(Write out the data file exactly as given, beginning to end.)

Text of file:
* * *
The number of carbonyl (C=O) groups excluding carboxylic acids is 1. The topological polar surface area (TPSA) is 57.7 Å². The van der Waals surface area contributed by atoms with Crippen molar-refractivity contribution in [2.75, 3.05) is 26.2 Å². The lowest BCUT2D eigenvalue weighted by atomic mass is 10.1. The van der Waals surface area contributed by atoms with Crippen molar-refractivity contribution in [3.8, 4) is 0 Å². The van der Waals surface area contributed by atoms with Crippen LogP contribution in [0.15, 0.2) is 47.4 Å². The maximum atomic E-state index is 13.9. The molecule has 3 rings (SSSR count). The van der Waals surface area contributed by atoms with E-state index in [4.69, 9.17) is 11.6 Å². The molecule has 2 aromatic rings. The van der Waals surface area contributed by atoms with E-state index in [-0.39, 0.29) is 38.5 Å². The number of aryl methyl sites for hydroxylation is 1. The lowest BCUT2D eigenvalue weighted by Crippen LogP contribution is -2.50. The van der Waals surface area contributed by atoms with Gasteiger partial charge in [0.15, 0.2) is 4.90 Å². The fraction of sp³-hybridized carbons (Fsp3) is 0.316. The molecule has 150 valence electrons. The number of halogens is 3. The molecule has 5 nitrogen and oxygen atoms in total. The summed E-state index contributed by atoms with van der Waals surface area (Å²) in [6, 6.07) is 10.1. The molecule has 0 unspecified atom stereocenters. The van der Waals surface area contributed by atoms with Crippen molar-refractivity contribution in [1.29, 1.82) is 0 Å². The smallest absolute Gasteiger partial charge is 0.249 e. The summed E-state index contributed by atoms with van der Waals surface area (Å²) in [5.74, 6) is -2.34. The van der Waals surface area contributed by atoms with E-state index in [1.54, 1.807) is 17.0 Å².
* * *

The number of carbonyl (C=O) groups excluding carboxylic acids is 1. The topological polar surface area (TPSA) is 57.7 Å². The van der Waals surface area contributed by atoms with Crippen molar-refractivity contribution in [2.75, 3.05) is 26.2 Å². The lowest BCUT2D eigenvalue weighted by atomic mass is 10.1. The van der Waals surface area contributed by atoms with Crippen molar-refractivity contribution in [3.8, 4) is 0 Å². The van der Waals surface area contributed by atoms with Crippen LogP contribution in [0.15, 0.2) is 47.4 Å². The maximum atomic E-state index is 13.9. The molecule has 3 rings (SSSR count). The van der Waals surface area contributed by atoms with E-state index in [4.69, 9.17) is 11.6 Å². The molecule has 2 aromatic rings. The van der Waals surface area contributed by atoms with E-state index in [-0.39, 0.29) is 38.5 Å². The number of aryl methyl sites for hydroxylation is 1. The lowest BCUT2D eigenvalue weighted by Crippen LogP contribution is -2.50. The van der Waals surface area contributed by atoms with Gasteiger partial charge in [0.15, 0.2) is 4.90 Å². The fraction of sp³-hybridized carbons (Fsp3) is 0.316. The molecule has 150 valence electrons. The number of halogens is 3. The molecule has 5 nitrogen and oxygen atoms in total. The summed E-state index contributed by atoms with van der Waals surface area (Å²) in [6, 6.07) is 10.1. The molecule has 0 unspecified atom stereocenters. The van der Waals surface area contributed by atoms with Crippen molar-refractivity contribution in [1.29, 1.82) is 0 Å². The smallest absolute Gasteiger partial charge is 0.249 e. The summed E-state index contributed by atoms with van der Waals surface area (Å²) in [5.74, 6) is -2.34. The van der Waals surface area contributed by atoms with E-state index in [1.54, 1.807) is 17.0 Å².